Common HOA Definitions
Generally known as Property Owner Associations, they tend to be more remote geographically and recreational in nature. They generally start out as empty lots adjacent to an amenity such as a lake or ski area.
Generally known as Single Family Housing, they are generally associated with developments as in single family homes on individual lots, either detached, condominiums or townhomes.
Generally known as Common Interest Development meaning any of the following: community apartment project, condominium project or a planned development.
A Planned Development Community, also known as "Planned Unit Development" (PUD) and sometimes in older CC&Rs as a "Planned Residential Development" (PRD) is a category of common-interest developments.
Generally known as a residence in a planned development might be free-standing homes or two or more townhomes separated by party walls.
Community Association Institutes a trade organization for Common Interest Developments (CID), providing the skills and expertise to property managements that are essential to the successful management of associations, but fall short of protecting the membership interest.
These are covenants, conditions and restrictions that homeowners or their tenants must follow. Failure to adhere to them may or can result in violation warnings, fines and possible legal action against the homeowner.
Ownership boundaries, delineated by tax parcel number(s) of property line(s).
Articles of Incorporation
Identifies the corporation as an association the status of the members, voting rights and the granting of authority to the Board of Directors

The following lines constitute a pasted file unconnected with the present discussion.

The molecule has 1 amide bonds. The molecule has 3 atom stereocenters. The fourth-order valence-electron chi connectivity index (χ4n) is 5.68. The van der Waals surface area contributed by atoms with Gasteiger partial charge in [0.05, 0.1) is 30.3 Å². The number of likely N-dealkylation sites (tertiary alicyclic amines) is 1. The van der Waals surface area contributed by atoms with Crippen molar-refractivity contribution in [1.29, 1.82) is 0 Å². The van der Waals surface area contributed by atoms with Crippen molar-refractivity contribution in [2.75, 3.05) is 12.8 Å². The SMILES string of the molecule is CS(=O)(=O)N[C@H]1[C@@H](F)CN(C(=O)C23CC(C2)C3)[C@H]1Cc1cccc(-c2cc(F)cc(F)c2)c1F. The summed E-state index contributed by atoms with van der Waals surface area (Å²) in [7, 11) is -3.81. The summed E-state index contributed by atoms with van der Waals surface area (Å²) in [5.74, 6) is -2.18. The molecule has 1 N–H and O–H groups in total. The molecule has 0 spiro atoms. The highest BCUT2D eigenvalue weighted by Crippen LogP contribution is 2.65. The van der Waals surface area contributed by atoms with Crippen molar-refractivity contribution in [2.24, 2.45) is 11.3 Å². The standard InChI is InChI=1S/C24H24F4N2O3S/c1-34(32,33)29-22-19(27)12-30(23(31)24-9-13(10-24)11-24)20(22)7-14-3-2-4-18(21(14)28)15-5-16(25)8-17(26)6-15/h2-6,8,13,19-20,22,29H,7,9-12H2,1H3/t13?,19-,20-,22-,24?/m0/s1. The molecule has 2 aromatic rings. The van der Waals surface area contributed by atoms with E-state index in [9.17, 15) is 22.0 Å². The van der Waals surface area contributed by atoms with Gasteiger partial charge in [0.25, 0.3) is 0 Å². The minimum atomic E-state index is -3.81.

These are HOA governing regulations, rules and degree of control, set forth by state legislatures or government bodies.
Rules and Regulations
Adopted by the board that applies generally to the management and operation of the common interest development or the conduct of the business and affairs of the association.
Also known as Builders Guidelines, these are guidelines designed to preserve the exterior architectural integrity and character, including the landscaping of the community and to protect the value of property.
Examples of violations... home appearance (architectural structures and landscape) and making changes with out HOA approval, vehicles parked on the front lawns, vehicle repairs in front of the homeowners property, trash containers left out for days after trash pick ups, pet owners of dogs with multiple noise complaint warnings. Please refer to your CC&R's for more restrictions.
Hearings can be invoked by either the Board of Directors or the homeowners via the Board of Directors. In most cases, it's invoked by the board in references to an outstanding violation. If the homeowner loses his case and does not make the requested changes, it may result in the homeowner being fined and a lien is issued against their property until it's paid.
Titleholders Beware... If the a homeowner stops paying their dues or non-payment goes on for an unreasonable time the HOA (Board of Directors) could legally foreclose on the homeowners property. The property can only be sold only for the amount due, they cannot make a profit. Not all states allow HOA Foreclosing on homeowners, but it seems like a trend in the making.
Also known as homeowners, owners of a deeded property. Their responsibilities are to read and understand the HOA governing regulations, CC&R's, By-Laws and Architectural Guidelines and to maintain their property. To get HOA pre-approval prior to making changes or improvements to their exterior property, whether it's structural or landscaping. It's the homeowners responsibility to submit plans to the Board of Directors or the appointed Architectural Sub-Committee for approval.